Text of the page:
Memo|Economy   4 Minute Read

TPP: What We Know & Why We Like It

Published October 30, 2015

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With the conclusion of the Trans-Pacific Partnership (TPP) and the imminent release of the deal’s specifics, everyone will soon be able to fully understand what exactly the deal means for American workers, businesses, and standards in the region which represents 40% of the global economy. While the trade deal will be publicly available for at least 60 days before the President can even sign it, it is already clear that this deal has the highest standards and is the most progressive free trade agreement ever. Based on initial sources, below we outline four reasons why TPP is a great deal for American companies, consumers, and workers.

1. TPP puts more Made in the USA products on foreign shelves.

According to the World Economic Forum, American exporters face some of the steepest trade barriers for exports in the world. When comparing the number of export barriers each country faces, the United States clocks in at an abysmal 130th out of 138, barely edging out countries like Bhutan and Liberia. This means that 129 countries face fewer trade barriers than American manufacturers. Here’s how that looks in practice: in 2014, almost 70% of U.S. imports crossed our borders duty-free, with our average tariff rate at 1.4%. Comparatively, U.S. exporters face an average tariff rate of 6.8% when we ship stuff overseas, making it harder for American companies to compete. These export barriers are part of the reason why, of the 40 largest economies in the world, the United States ranks 39th in the amount of its gross domestic product that is derived from exports.

TPP changes this by eliminating import taxes—or tariffs—on products that we export to TPP countries. Specifically, the deal eliminates over 18,000 tariffs on Made in the USA goods. The U.S. Trade Representative says these include cuts of 388% on Colorado pork, 43% on Florida OJ, 68% on Illinois-made dump trucks, 55% on Kentucky bourbon, 70% on Michigan-made cars, and a whopping 737% on South Carolina peanuts.

2. TPP puts workers first with the highest labor standards of any trade agreement. Ever.

Cutting these unfair tariffs means that American businesses have more access overseas and are more competitive. And this means good things for American workers. Exports contribute 18% more to manufacturing workers' wages.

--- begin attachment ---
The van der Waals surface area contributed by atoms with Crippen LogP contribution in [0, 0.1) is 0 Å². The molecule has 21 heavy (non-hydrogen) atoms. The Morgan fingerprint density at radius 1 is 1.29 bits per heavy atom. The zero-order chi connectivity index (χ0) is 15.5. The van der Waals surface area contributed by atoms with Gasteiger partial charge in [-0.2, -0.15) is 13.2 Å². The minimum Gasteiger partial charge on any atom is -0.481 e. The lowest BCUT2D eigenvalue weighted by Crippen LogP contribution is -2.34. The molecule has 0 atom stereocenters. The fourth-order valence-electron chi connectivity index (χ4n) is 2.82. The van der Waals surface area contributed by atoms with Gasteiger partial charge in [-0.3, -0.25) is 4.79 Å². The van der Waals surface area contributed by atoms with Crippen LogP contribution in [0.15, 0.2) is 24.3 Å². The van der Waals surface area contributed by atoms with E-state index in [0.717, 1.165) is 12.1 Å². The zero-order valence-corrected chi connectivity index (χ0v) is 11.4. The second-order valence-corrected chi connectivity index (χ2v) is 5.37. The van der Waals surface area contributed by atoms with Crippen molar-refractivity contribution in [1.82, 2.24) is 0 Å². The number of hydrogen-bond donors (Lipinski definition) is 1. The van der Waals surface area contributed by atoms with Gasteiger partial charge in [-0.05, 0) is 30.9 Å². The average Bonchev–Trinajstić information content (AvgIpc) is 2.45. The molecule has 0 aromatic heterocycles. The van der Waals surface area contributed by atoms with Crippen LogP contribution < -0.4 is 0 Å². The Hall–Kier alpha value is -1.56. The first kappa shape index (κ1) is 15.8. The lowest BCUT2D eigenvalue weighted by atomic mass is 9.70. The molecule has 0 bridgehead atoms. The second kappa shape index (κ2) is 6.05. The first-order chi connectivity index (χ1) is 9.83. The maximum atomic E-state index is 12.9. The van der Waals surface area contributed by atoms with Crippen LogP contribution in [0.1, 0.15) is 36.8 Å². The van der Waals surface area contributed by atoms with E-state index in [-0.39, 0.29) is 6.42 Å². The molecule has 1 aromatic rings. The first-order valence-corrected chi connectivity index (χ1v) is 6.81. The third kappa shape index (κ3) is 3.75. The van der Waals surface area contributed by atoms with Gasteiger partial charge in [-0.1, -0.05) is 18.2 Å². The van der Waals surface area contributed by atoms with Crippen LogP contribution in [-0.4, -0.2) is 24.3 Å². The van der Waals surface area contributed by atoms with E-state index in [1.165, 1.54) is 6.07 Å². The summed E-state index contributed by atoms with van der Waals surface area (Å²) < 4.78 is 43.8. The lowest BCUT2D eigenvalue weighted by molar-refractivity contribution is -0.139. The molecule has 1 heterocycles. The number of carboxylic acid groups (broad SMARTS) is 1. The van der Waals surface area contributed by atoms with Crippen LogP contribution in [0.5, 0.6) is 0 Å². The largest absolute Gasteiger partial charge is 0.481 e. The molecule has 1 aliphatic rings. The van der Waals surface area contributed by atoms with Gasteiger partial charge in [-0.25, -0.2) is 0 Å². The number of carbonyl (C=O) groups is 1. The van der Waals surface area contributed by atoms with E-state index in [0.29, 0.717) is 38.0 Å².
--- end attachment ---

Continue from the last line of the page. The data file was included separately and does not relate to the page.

But the agreement itself includes a series of the most progressive rules for workers ever. TPP mandates the right to unionize and collective bargaining, minimum wage standards, workplace safety requirements, child labor restrictions, and work-week limits, among others. Because you are only as strong as your weakest member, TPP provides a path for compliance for countries with low worker standards. Vietnam, Malaysia, and Brunei all have made comprehensive and enforceable commitments to ensure each can eventually meet TPP’s high standards, and Vietnam will have to allow independent labor unions for the first time ever.

3. TPP has the strongest environmental protections of any trade deal in history.

Similar to the labor provisions, TPP puts environmental protections at the core of the agreement and makes those obligations fully enforceable. TPP includes the first-ever provisions to prohibit fishery subsidies, which hurt overfished species, protections for national parks and other federal areas, conservation obligations regarding marine animals like whales, sharks, and turtles, and commitments to combat illegal fishing, wildlife trafficking, and illegal logging.

The protections also focus on innovation in the energy and environmental space. TPP eliminates tariffs on environmentally-beneficial products and technologies, which includes solar panels, wind turbines, and water treatment systems.

4. TPP improved the dispute settlement process.

Investor-state dispute settlement (ISDS) is a legal mechanism aimed at settling investment disputes between investors and countries in a transparent and unbiased manner. The new ISDS provisions in TPP provide a strong enforcement tool to prevent foreign governments from treating U.S. investors unfairly or discriminating against them. The TPP includes several new, tough safeguards that protect against abuse and close loopholes that could be exploited. The agreement confirms that a country retains the right to regulate in its public interest, including on health, safety, and environmental protection. This means that ISDS will not allow foreign countries to supersede or change U.S. laws (or those laws in any other TPP country, for that matter). TPP also shifts the burden of proof to companies to place further constraints against the potential for frivolous cases and streamline the process of dismissing such claims. And, notably, TPP explicitly says that a company cannot file an ISDS claim simply because it disagrees (or is frustrated) by a government’s laws, which in turn, could hurt a company’s profits. Further, TPP adds another level of transparency by requiring clear rules to prevent conflict of interest among attorneys and requires that every aspect of an ISDS case to be made public.

Conclusion

The only path to middle class prosperity is by increasing our exports to Asia. And the way to do that is with TPP. We’ve heard President Obama say countless times that if the United States doesn’t write the rules on trade, China will. We know what those rules look like. State-run countries like China thrive in a global economy with weak rules. But TPP lays down a progressive marker in the region—and proclaims that we are entering a new era in Asia: a level playing field for American goods and services, progressive values, and massive opportunity for the American middle class.

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